missing? dictionary methods

Terry Reedy tjreedy at udel.edu
Mon Mar 21 20:22:07 CET 2005

"Antoon Pardon" <apardon at forel.vub.ac.be> wrote in message 
news:slrnd3t10j.20i.apardon at rcpc42.vub.ac.be...
> For the moment I frequently come across the following cases.
> 1) Two files, each with key-value pairs for the same dictionary.
> However it is an error if the second file contains a key that
> was not in the first file.
> In treating the second file I miss a 'set' method.
> dct.set(key, value) would be equivallent to dct[key] = value,
> except that it would raise a KeyError if the key wasn't
> already in the dictionary.
> 2) One file with key-value pairs. However it is an error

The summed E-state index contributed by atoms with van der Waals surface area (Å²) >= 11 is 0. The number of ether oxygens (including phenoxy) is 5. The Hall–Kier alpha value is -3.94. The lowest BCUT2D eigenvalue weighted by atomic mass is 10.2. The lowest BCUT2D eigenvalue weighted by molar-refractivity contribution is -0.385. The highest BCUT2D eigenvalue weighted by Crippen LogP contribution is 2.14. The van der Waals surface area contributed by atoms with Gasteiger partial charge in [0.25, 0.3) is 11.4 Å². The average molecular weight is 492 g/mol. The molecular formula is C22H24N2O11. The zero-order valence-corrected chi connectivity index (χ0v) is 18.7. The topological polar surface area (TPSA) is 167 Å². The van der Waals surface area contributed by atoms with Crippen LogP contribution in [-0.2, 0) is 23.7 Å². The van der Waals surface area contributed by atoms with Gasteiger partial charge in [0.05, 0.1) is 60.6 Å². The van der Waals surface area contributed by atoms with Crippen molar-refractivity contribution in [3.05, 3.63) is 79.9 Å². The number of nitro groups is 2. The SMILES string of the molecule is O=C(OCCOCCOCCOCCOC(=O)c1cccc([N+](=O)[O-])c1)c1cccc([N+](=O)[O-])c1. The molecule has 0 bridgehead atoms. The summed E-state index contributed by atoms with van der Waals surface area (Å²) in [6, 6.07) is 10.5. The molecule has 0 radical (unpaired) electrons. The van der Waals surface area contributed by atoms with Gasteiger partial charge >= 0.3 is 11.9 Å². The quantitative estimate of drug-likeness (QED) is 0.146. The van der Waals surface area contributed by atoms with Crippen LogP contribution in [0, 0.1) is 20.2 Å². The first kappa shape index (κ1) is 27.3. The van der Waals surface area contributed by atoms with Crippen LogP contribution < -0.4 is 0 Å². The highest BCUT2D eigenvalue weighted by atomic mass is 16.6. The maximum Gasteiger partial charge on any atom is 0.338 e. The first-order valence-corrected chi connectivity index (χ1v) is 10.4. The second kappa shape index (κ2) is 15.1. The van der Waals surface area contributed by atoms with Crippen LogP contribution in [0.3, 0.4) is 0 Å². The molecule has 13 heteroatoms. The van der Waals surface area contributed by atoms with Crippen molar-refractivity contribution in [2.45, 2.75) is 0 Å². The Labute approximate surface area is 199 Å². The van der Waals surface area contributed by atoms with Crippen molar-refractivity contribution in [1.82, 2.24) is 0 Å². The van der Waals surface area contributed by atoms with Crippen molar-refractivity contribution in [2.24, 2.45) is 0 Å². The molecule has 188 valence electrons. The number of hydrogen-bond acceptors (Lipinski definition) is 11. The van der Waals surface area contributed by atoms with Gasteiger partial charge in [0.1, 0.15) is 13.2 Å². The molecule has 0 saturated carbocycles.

> if a key is duplicated in the file.
> In treating such files I miss a 'make' method.
> dct.make(key, value) would be equivallent to dct[key] = value.
> except that it would raise a KeyError if the key was
> already in the dictionary.
> What do other people think about this?

To me, one of the major problems with OOP is that there are an unbounded 
number of functions that we can think of to operate on a date structure and 
thus a continual pressure to turn functions into methods and thus 
indefinitely expand a data structure class.  And whatever is the least used 
current method, there will always be candidates which are arguably at least 
or almost as useful.  And the addition of one method will be seen as reason 
to add another, and another, and another.  I was almost opposed to .get for 
this reason.  I think dict has about enough 'basic' methods.

So, without suppost from many people, your two examples strike me as fairly 
specialized usages best written, as easily done, as Python functions.

Terry J. Reedy

More information about the Python-list mailing list